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Chronic Thromboembolic Pulmonary Hypertension (CTEPH) - Scan For It!

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Manreet Kanwar, MD
ISHLT Junior Faculty & Trainee Council Vice Chair
Allegheny Health Network
Pittsburgh, Pennsylvania, USA

One of the first patients I was assigned in the Internal Medicine residency clinic as an intern was a 23-year-old woman who had initially presented with worsening shortness of breath. Her work-up revealed multiple bilateral chronic pulmonary emboli and severe pulmonary hypertension. This was my first exposure to a patient with CTEPH—and I remember feeling quite overwhelmed when I realized how sick she was, and how little I knew of how to manage her! Under the guidance of my clinic preceptor, we referred her to the University of Michigan, our local tertiary care center. Through Vallerie McLaughlin's detailed clinic notes, I learned more about this disease than I ever had read about in a medicine book. The patient was then referred to the University of San Diego for pulmonary endarterectomy but unfortunately was felt to be an inoperable candidate. I remember thinking, 'so what else can we offer her', only to realize that we had pretty much run out of options. She developed progressive right ventricular failure in spite of pulmonary vasodilator therapy and died before the age of 25. This incident left me wondering if I would ever get to see this terrible disease being conquered. And ten years later, having witnessed the exciting new developments in the CTEPH management, I can confidently say that we are getting very close! But the key to successfully managing these patients remains in early diagnosis and timely referral to experienced CTEPH centers.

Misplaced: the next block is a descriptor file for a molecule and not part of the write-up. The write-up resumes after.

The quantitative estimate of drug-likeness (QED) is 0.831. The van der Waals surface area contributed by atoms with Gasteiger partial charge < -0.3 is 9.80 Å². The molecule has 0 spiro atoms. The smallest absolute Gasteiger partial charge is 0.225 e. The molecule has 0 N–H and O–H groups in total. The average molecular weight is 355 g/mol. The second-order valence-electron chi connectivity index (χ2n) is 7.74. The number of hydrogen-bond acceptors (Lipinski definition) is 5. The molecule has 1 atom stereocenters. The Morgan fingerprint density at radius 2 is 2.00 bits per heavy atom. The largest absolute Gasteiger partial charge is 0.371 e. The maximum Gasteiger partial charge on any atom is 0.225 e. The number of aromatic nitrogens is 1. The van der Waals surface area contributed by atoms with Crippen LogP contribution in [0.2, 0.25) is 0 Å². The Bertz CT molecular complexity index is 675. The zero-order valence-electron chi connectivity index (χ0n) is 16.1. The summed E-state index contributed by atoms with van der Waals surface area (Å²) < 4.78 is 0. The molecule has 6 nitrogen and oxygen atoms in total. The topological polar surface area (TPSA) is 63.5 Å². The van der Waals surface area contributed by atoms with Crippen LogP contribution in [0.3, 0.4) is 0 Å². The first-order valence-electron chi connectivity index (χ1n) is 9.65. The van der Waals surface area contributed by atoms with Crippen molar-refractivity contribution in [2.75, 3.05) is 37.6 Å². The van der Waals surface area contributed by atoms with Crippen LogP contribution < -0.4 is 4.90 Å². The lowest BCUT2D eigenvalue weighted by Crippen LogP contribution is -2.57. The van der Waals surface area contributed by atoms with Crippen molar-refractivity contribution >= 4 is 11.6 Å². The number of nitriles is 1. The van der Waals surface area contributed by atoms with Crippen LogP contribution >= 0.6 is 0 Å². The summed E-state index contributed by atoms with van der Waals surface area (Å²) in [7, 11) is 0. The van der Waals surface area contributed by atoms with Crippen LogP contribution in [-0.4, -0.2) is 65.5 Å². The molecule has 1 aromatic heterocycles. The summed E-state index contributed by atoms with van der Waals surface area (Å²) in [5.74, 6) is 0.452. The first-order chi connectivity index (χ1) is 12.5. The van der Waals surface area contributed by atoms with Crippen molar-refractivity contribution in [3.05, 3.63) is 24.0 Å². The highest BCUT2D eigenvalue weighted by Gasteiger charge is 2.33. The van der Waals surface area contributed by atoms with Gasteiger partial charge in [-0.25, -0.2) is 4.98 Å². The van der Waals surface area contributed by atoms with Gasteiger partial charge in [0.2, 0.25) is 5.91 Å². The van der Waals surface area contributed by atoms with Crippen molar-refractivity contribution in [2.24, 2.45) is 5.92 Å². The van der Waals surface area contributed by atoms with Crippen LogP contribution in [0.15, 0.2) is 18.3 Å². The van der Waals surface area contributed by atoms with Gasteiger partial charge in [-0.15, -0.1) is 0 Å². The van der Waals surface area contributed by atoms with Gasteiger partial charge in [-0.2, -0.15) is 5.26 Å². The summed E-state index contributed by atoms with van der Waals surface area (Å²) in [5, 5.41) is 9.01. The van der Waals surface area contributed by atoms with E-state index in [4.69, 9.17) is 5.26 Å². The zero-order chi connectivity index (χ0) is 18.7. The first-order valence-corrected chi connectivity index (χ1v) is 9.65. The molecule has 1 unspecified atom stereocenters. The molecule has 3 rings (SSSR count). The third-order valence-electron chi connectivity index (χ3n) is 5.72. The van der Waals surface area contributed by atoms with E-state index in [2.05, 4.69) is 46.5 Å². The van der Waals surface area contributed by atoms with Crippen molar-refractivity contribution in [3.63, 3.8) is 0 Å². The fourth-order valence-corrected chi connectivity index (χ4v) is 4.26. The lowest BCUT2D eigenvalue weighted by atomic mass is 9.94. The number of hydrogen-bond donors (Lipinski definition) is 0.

CTEPH is a progressive disease which develops when thromboembolic material obstructs pulmonary artery branches causing a rise in pulmonary arterial pressure. It is quite rare but likely under-diagnosed, with an estimated 2-year incidence of 3.8% after first-time PE. However up to 60% of CTEPH patients have no history of PE. Whereas an abnormal echocardiogram usually triggers further evaluation, VQ scan (and not CTA) remains the preferred test for screening for CTEPH. Current guidelines suggest that patients with acute PE showing signs of PH or RV dysfunction at any time during their hospital stay should receive a follow-up echocardiography after discharge (usually after 3-6 months) to determine whether or not PH has resolved. A hemodynamic assessment with right heart catheterization is critical along with a high quality pulmonary angiogram to confirm the anatomy and location of clot burden. Once confirmed, patients should be assessed for pulmonary endarterectomy operability. There is an ever-increasing role of PAH targeted medical therapy in CTEPH management, particularly in those considered inoperable or with residual PH post operatively (but not as a replacement for PEA). Riociguat is an oral soluble guanylate cyclase stimulator that was recently approved for inoperable CTEPH patients.

The European CTEPH registry data has helped guide the field of CTEPH forward and a US registry is in the process of being established. The forthcoming ISHLT meeting in San Diego (April 2014) and the International CTEPH Association conference in Paris (June 2014) will provide more/ new information in this exciting time of advancements in challenging this disease.

So, whenever I get the opportunity to diagnose and manage a CTEPH patient, I think back 10 years ago and feel more empowered with the tools and knowledge we have to tackle this disease now, instead of feeling overwhelmed by the grim prognosis.

Disclosure Statement: The author has no disclosures to report.

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